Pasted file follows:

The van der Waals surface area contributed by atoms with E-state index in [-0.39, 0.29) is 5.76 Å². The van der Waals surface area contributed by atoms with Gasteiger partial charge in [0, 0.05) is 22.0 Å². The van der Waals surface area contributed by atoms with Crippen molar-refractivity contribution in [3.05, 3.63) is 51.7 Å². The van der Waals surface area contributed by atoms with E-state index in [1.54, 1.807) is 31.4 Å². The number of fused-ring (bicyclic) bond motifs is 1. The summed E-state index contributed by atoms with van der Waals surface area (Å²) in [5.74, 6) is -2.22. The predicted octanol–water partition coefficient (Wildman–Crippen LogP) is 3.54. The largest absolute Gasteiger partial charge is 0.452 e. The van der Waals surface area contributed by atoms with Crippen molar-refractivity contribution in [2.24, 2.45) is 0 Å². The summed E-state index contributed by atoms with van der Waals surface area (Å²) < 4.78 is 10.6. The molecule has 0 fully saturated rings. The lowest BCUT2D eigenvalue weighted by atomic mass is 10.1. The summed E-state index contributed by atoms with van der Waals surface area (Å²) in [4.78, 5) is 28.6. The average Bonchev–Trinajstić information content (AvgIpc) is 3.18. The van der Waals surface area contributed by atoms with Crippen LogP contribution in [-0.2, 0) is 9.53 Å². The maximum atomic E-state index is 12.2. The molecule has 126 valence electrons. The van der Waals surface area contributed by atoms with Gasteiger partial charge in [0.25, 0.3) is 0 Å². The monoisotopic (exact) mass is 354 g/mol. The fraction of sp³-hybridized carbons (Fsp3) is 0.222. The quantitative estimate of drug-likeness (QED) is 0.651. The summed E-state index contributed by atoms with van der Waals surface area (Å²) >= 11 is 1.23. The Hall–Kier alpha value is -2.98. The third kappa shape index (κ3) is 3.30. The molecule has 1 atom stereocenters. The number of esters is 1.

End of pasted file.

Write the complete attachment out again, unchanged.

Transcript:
The van der Waals surface area contributed by atoms with E-state index in [-0.39, 0.29) is 5.76 Å². The van der Waals surface area contributed by atoms with Gasteiger partial charge in [0, 0.05) is 22.0 Å². The van der Waals surface area contributed by atoms with Crippen molar-refractivity contribution in [3.05, 3.63) is 51.7 Å². The van der Waals surface area contributed by atoms with E-state index in [1.54, 1.807) is 31.4 Å². The number of fused-ring (bicyclic) bond motifs is 1. The summed E-state index contributed by atoms with van der Waals surface area (Å²) in [5.74, 6) is -2.22. The predicted octanol–water partition coefficient (Wildman–Crippen LogP) is 3.54. The largest absolute Gasteiger partial charge is 0.452 e. The van der Waals surface area contributed by atoms with Crippen molar-refractivity contribution in [2.24, 2.45) is 0 Å². The summed E-state index contributed by atoms with van der Waals surface area (Å²) < 4.78 is 10.6. The molecule has 0 fully saturated rings. The lowest BCUT2D eigenvalue weighted by atomic mass is 10.1. The summed E-state index contributed by atoms with van der Waals surface area (Å²) in [4.78, 5) is 28.6. The average Bonchev–Trinajstić information content (AvgIpc) is 3.18. The van der Waals surface area contributed by atoms with Crippen LogP contribution in [-0.2, 0) is 9.53 Å². The maximum atomic E-state index is 12.2. The molecule has 126 valence electrons. The van der Waals surface area contributed by atoms with Gasteiger partial charge in [0.25, 0.3) is 0 Å². The monoisotopic (exact) mass is 354 g/mol. The fraction of sp³-hybridized carbons (Fsp3) is 0.222. The quantitative estimate of drug-likeness (QED) is 0.651. The summed E-state index contributed by atoms with van der Waals surface area (Å²) >= 11 is 1.23. The Hall–Kier alpha value is -2.98. The third kappa shape index (κ3) is 3.30. The molecule has 1 atom stereocenters. The number of esters is 1.